Wednesday, November 15, 2006, 10:00 am PT (01:00 pm ET)
iPhone could add 22% to Apple's earnings for 2007Apple Computer's upcoming iPhone handset could potentially generate an incremental 70 cents in per share earnings and $6 billion in revenue for the company during the 2007 calendar year, one Wall Street analyst says.
"Extrapolating the news reported by Commercial Times in Taiwan (of Hon Hai shipping 12 million Apple iPhones in the first half of 2007), we ran some numbers to get a sense of the incremental impact," Bear Stearns analyst Andy Neff wrote in a research note to clients Wednesday morning.
The analyst, who had been modeling the Cupertino, Calif.-based iPod maker to earn $3.07 per share on $24.5 billion in revenue during 2007, said sales of the new device could add an additional $0.70 in earnings-per-share and $6 billion in revenue.
"Our estimates include 30 percent potential cannibalization of total (current) iPod unit sales by iPhone introduction," he wrote.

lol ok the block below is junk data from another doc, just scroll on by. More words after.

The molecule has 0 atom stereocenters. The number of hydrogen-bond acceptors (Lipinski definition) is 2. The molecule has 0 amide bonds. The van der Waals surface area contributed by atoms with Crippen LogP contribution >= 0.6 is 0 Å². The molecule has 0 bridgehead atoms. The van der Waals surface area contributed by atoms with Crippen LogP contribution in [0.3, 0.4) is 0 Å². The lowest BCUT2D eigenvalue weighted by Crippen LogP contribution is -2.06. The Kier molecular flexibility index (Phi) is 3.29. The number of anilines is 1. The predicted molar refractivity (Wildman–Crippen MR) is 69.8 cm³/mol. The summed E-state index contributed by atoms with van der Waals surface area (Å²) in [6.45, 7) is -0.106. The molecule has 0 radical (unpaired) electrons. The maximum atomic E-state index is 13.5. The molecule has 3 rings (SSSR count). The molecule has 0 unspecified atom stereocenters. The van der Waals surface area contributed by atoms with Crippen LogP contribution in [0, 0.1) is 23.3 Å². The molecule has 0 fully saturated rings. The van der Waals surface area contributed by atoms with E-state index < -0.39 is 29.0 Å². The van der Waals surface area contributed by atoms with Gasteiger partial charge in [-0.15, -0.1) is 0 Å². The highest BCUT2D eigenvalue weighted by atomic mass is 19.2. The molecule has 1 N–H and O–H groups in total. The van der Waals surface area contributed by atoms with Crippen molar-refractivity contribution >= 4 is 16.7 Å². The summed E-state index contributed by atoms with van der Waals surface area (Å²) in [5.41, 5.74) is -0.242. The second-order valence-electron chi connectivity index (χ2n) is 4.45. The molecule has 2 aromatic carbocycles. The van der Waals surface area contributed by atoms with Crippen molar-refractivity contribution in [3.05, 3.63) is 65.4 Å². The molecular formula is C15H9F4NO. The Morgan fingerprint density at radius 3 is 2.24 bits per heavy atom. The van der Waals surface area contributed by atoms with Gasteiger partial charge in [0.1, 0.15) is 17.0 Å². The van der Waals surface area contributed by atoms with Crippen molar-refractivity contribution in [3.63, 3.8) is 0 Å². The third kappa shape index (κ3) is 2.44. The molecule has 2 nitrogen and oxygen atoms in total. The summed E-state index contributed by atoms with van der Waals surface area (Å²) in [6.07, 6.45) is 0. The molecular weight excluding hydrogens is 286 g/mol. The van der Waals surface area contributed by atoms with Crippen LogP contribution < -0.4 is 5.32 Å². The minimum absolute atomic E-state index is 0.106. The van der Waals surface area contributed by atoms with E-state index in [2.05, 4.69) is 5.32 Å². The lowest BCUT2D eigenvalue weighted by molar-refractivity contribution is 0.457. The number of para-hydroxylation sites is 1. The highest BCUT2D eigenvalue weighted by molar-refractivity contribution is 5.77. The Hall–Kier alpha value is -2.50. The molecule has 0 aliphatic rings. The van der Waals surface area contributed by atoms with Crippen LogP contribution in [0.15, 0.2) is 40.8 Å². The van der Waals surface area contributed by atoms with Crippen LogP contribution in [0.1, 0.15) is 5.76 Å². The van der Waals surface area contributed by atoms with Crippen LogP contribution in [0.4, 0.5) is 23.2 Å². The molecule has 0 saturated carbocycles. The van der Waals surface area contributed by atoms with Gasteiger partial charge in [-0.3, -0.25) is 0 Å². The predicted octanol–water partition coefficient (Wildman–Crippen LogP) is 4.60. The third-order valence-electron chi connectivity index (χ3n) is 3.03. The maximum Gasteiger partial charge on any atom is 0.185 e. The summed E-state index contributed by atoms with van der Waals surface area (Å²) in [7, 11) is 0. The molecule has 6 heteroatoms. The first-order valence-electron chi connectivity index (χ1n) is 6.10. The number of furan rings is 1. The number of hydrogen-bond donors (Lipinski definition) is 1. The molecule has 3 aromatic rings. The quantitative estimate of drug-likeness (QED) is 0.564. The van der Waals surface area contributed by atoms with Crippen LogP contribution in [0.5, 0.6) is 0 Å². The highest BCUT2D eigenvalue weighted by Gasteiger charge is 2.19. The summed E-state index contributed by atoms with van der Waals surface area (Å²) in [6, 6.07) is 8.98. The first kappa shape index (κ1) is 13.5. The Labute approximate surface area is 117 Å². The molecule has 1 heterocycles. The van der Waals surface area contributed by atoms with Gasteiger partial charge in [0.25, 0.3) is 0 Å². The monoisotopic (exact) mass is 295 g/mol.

Given Hon Hais (Foxconn's) expectation of shipping 12 million iPhones during the first half of the year, Neff assumed total unit shipments could run as high as 29 million for the entire calendar year when the higher sell-through back-to-school and holiday quarters were factored into the mix.
In calculating the device's revenue potential, the analyst assumed Apple would price the phone around $300 without wireless carrier subsidies, which would fall below PALM's Treo with an average selling price (ASP) of $489 and RIMM's Blackberry with an ASP of $349.
"ASPs could end up higher/lower depending on features," he noted.
Neff also assumed an operating margin of 15 percent, slightly above the company's current operating margin of 14 percent. "Our margin assumption appears reasonable since PALM Treos gross margin is 35 percent - 40 percent while Apple's operating expenses as percentage of sales is about 15 percent," he wrote.
Sales of 29 million iPhones during the 2007 calendar year would represent an approximate 3 percent share of the overall mobile phone market, the analyst said.
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